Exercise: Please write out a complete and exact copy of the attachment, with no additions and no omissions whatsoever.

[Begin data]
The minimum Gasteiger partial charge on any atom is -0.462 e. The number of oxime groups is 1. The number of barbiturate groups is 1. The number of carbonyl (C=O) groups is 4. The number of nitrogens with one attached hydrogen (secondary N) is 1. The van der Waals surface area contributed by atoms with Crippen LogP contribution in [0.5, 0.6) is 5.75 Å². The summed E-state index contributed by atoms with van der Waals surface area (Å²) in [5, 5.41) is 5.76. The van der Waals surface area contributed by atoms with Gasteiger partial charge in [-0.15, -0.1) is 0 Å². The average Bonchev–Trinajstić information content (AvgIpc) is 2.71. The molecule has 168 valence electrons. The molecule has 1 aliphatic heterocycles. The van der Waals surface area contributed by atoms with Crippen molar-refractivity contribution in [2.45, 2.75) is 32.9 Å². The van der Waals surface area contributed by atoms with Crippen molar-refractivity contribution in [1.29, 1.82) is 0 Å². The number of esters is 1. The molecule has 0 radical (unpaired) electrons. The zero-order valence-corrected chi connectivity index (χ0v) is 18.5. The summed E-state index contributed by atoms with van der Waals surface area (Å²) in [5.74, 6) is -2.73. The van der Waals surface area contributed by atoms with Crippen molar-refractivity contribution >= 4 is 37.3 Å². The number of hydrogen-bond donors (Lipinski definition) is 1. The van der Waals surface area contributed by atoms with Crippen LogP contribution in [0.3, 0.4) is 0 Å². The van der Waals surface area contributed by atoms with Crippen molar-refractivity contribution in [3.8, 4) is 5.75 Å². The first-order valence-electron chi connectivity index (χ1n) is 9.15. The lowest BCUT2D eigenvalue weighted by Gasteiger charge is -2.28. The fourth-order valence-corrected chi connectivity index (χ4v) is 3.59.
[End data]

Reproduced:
The minimum Gasteiger partial charge on any atom is -0.462 e. The number of oxime groups is 1. The number of barbiturate groups is 1. The number of carbonyl (C=O) groups is 4. The number of nitrogens with one attached hydrogen (secondary N) is 1. The van der Waals surface area contributed by atoms with Crippen LogP contribution in [0.5, 0.6) is 5.75 Å². The summed E-state index contributed by atoms with van der Waals surface area (Å²) in [5, 5.41) is 5.76. The van der Waals surface area contributed by atoms with Gasteiger partial charge in [-0.15, -0.1) is 0 Å². The average Bonchev–Trinajstić information content (AvgIpc) is 2.71. The molecule has 168 valence electrons. The molecule has 1 aliphatic heterocycles. The van der Waals surface area contributed by atoms with Crippen molar-refractivity contribution in [2.45, 2.75) is 32.9 Å². The van der Waals surface area contributed by atoms with Crippen molar-refractivity contribution in [1.29, 1.82) is 0 Å². The number of esters is 1. The molecule has 0 radical (unpaired) electrons. The zero-order valence-corrected chi connectivity index (χ0v) is 18.5. The summed E-state index contributed by atoms with van der Waals surface area (Å²) in [5.74, 6) is -2.73. The van der Waals surface area contributed by atoms with Crippen molar-refractivity contribution >= 4 is 37.3 Å². The number of hydrogen-bond donors (Lipinski definition) is 1. The van der Waals surface area contributed by atoms with Crippen LogP contribution in [0.3, 0.4) is 0 Å². The van der Waals surface area contributed by atoms with Crippen molar-refractivity contribution in [3.8, 4) is 5.75 Å². The first-order valence-electron chi connectivity index (χ1n) is 9.15. The lowest BCUT2D eigenvalue weighted by Gasteiger charge is -2.28. The fourth-order valence-corrected chi connectivity index (χ4v) is 3.59.